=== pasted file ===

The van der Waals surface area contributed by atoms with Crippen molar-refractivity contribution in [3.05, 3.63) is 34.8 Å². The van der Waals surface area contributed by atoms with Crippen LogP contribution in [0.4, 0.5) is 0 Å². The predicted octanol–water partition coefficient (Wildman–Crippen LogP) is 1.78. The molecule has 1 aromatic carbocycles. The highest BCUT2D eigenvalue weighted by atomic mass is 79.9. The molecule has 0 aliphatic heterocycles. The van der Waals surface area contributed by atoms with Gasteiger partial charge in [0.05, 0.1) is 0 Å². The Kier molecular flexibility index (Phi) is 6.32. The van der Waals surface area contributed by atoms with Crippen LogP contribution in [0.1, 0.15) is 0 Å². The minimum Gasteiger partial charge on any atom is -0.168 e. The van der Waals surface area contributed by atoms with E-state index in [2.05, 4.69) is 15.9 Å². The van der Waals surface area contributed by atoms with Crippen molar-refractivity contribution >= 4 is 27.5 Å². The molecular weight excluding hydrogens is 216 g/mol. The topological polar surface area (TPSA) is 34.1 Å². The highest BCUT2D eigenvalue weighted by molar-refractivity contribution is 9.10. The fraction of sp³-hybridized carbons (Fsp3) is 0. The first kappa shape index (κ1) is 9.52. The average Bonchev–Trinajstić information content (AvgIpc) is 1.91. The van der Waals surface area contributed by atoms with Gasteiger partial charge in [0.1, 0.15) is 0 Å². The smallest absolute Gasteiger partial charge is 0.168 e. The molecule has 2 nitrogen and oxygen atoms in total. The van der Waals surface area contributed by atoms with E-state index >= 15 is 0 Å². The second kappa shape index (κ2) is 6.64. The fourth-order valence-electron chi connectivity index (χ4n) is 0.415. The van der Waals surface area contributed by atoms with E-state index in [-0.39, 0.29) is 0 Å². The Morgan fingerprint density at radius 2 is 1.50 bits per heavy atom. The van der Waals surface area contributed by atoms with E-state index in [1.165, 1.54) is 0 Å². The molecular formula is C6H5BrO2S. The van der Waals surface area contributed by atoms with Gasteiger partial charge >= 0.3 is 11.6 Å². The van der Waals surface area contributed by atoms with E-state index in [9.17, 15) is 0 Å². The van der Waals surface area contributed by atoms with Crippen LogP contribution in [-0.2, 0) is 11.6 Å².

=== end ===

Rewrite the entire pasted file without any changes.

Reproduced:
The van der Waals surface area contributed by atoms with Crippen molar-refractivity contribution in [3.05, 3.63) is 34.8 Å². The van der Waals surface area contributed by atoms with Crippen LogP contribution in [0.4, 0.5) is 0 Å². The predicted octanol–water partition coefficient (Wildman–Crippen LogP) is 1.78. The molecule has 1 aromatic carbocycles. The highest BCUT2D eigenvalue weighted by atomic mass is 79.9. The molecule has 0 aliphatic heterocycles. The van der Waals surface area contributed by atoms with Gasteiger partial charge in [0.05, 0.1) is 0 Å². The Kier molecular flexibility index (Phi) is 6.32. The van der Waals surface area contributed by atoms with Crippen LogP contribution in [0.1, 0.15) is 0 Å². The minimum Gasteiger partial charge on any atom is -0.168 e. The van der Waals surface area contributed by atoms with E-state index in [2.05, 4.69) is 15.9 Å². The van der Waals surface area contributed by atoms with Crippen molar-refractivity contribution >= 4 is 27.5 Å². The molecular weight excluding hydrogens is 216 g/mol. The topological polar surface area (TPSA) is 34.1 Å². The highest BCUT2D eigenvalue weighted by molar-refractivity contribution is 9.10. The fraction of sp³-hybridized carbons (Fsp3) is 0. The first kappa shape index (κ1) is 9.52. The average Bonchev–Trinajstić information content (AvgIpc) is 1.91. The van der Waals surface area contributed by atoms with Gasteiger partial charge in [0.1, 0.15) is 0 Å². The smallest absolute Gasteiger partial charge is 0.168 e. The molecule has 2 nitrogen and oxygen atoms in total. The van der Waals surface area contributed by atoms with E-state index >= 15 is 0 Å². The second kappa shape index (κ2) is 6.64. The fourth-order valence-electron chi connectivity index (χ4n) is 0.415. The van der Waals surface area contributed by atoms with E-state index in [-0.39, 0.29) is 0 Å². The Morgan fingerprint density at radius 2 is 1.50 bits per heavy atom. The van der Waals surface area contributed by atoms with E-state index in [1.165, 1.54) is 0 Å². The molecular formula is C6H5BrO2S. The van der Waals surface area contributed by atoms with Gasteiger partial charge >= 0.3 is 11.6 Å². The van der Waals surface area contributed by atoms with E-state index in [9.17, 15) is 0 Å². The van der Waals surface area contributed by atoms with Crippen LogP contribution in [-0.2, 0) is 11.6 Å².